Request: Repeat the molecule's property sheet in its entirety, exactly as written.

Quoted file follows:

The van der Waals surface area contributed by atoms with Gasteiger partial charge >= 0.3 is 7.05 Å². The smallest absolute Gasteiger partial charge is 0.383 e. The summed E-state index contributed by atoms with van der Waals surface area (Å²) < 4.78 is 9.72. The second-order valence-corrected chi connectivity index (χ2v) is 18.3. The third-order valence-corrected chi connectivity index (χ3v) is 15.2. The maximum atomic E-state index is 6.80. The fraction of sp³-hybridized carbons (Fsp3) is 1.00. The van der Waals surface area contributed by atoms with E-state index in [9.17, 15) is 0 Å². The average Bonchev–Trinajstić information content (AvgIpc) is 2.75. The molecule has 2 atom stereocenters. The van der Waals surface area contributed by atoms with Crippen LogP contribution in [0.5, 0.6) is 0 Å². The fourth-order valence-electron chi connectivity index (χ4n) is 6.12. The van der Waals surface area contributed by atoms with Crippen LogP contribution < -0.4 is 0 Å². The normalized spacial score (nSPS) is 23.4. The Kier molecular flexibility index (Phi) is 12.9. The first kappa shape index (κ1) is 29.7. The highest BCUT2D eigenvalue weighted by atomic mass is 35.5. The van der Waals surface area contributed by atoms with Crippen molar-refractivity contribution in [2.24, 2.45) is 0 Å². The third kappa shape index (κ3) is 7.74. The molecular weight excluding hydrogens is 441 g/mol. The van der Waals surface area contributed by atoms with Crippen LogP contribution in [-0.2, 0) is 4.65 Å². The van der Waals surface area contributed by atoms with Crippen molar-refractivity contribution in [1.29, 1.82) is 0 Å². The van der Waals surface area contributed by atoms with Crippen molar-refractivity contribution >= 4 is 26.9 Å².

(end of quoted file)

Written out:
The van der Waals surface area contributed by atoms with Gasteiger partial charge >= 0.3 is 7.05 Å². The smallest absolute Gasteiger partial charge is 0.383 e. The summed E-state index contributed by atoms with van der Waals surface area (Å²) < 4.78 is 9.72. The second-order valence-corrected chi connectivity index (χ2v) is 18.3. The third-order valence-corrected chi connectivity index (χ3v) is 15.2. The maximum atomic E-state index is 6.80. The fraction of sp³-hybridized carbons (Fsp3) is 1.00. The van der Waals surface area contributed by atoms with E-state index in [9.17, 15) is 0 Å². The average Bonchev–Trinajstić information content (AvgIpc) is 2.75. The molecule has 2 atom stereocenters. The van der Waals surface area contributed by atoms with Crippen LogP contribution in [0.5, 0.6) is 0 Å². The fourth-order valence-electron chi connectivity index (χ4n) is 6.12. The van der Waals surface area contributed by atoms with Crippen LogP contribution < -0.4 is 0 Å². The normalized spacial score (nSPS) is 23.4. The Kier molecular flexibility index (Phi) is 12.9. The first kappa shape index (κ1) is 29.7. The highest BCUT2D eigenvalue weighted by atomic mass is 35.5. The van der Waals surface area contributed by atoms with Crippen molar-refractivity contribution in [2.24, 2.45) is 0 Å². The third kappa shape index (κ3) is 7.74. The molecular weight excluding hydrogens is 441 g/mol. The van der Waals surface area contributed by atoms with Crippen LogP contribution in [-0.2, 0) is 4.65 Å². The van der Waals surface area contributed by atoms with Crippen molar-refractivity contribution in [1.29, 1.82) is 0 Å². The van der Waals surface area contributed by atoms with Crippen molar-refractivity contribution >= 4 is 26.9 Å².